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PAL v. NLRC G.R. No.

85985 August 13, 1993 Issue: W/N the formulation of a Code of Discipline among
employees is a shared responsi bility of the employer and the
Facts: employees.
PAL completely revised its 1966 Code of Discipline. The Code was Ruling: Petitioner's assertion that it needed the implementation of
circulated amon g the employees and was immediately a new Code of Discip line considering the nature of its business
implemented, and some employees were forthwi th subjected to
cannot be overemphasized. In fact, i ts being a local monopoly in
the disciplinary measures embodied therein. The Philippine Airlines the business demands the most stringent of measures to attain safe
Employees Association (PALEA) filed a complaint before t he travel for its patrons. Nonetheless, whatever disciplinary measu res
National Labor Relations Commission (NLRC). PALEA contended that are adopted cannot be properly implemented in the absence of full
PAL, by its unilateral implementation of the Code, was guilty of cooperatio n of the employees. Such cooperation cannot be
unfair labor practice, spec ifically Paragraphs E and G of Article 249 attained if the employees are res tive on account, of their being left
and Article 253 of the Labor Code. PA LEA alleged that copies of the out in the determination of cardinal and fu ndamental matters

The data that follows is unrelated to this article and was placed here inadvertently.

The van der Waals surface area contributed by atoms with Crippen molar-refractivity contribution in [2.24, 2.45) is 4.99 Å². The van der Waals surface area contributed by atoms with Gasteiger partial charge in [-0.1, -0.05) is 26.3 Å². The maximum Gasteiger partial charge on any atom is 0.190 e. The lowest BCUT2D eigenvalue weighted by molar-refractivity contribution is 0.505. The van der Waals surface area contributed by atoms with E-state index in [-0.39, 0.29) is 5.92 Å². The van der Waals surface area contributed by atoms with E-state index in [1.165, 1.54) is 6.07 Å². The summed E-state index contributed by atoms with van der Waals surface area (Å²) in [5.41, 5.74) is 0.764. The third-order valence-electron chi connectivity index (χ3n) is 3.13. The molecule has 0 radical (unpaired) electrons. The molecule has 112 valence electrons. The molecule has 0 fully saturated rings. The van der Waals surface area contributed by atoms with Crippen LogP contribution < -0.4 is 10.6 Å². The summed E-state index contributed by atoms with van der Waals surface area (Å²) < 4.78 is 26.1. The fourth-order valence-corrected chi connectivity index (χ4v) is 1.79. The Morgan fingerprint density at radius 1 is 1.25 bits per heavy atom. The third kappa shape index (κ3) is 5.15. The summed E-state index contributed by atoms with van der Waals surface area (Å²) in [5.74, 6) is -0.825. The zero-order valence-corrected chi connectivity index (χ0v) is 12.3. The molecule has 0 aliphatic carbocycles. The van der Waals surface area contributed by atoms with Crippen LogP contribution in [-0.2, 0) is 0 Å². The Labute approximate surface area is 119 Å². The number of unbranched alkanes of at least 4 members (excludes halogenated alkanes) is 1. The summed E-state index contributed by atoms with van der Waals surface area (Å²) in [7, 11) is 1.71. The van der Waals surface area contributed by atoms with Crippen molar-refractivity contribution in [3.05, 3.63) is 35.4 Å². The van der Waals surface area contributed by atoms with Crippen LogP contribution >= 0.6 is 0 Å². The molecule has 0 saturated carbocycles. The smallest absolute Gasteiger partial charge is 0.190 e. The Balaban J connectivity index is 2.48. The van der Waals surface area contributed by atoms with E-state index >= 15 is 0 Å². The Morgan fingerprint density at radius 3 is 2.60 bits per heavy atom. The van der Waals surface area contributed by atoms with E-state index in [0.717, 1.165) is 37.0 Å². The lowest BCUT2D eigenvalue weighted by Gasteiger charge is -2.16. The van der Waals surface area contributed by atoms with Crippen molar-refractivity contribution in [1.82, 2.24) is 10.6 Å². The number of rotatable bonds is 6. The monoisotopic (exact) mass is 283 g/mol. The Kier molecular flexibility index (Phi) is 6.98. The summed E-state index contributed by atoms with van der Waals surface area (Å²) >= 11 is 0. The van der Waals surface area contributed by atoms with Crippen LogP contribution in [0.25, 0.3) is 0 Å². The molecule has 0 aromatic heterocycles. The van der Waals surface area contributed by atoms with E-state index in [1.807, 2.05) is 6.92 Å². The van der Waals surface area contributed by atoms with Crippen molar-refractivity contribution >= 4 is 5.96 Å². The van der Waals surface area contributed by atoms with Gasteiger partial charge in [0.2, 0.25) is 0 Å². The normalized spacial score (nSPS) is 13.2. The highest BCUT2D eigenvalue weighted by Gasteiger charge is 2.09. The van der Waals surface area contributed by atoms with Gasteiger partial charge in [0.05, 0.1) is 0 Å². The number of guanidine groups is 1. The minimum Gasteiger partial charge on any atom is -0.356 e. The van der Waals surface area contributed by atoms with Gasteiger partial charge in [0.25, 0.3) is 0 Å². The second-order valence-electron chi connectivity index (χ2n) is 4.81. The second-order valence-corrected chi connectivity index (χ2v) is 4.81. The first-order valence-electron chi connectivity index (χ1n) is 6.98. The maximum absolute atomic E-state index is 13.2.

Code had been circulated in limited numbers; that being penal in
affecting their employment.
nature the Code must conform with the requirements of sufficient
publication, and that the Code was arbitrary, oppressive, and
prejudicial to th e rights of the employees. It prayed that
implementation of the Code be held in abeyance; that PAL should d
iscuss the substance of the Code with PALEA; that employees
dismissed under the Code be reinstated and their cases subjected to
further hearing; and that PAL be declared guilty of unfair labor
practice and be ordered to pay damages PAL asserted its
prerogative as an employer to prescibe rules and regulations re
garding employess' conduct in carrying out their duties and
functions, and alleg ing that by implementing the Code, it had not
violated the collective bargaining agreement (CBA) or any provision
of the Labor Code. Assailing the complaint as unsupported by
evidence, PAL maintained that Article 253 of the Labor Code cited
by PALEA reffered to the requirements for negotiating a CBA which
was inapplica ble as indeed the current CBA had been negotiated.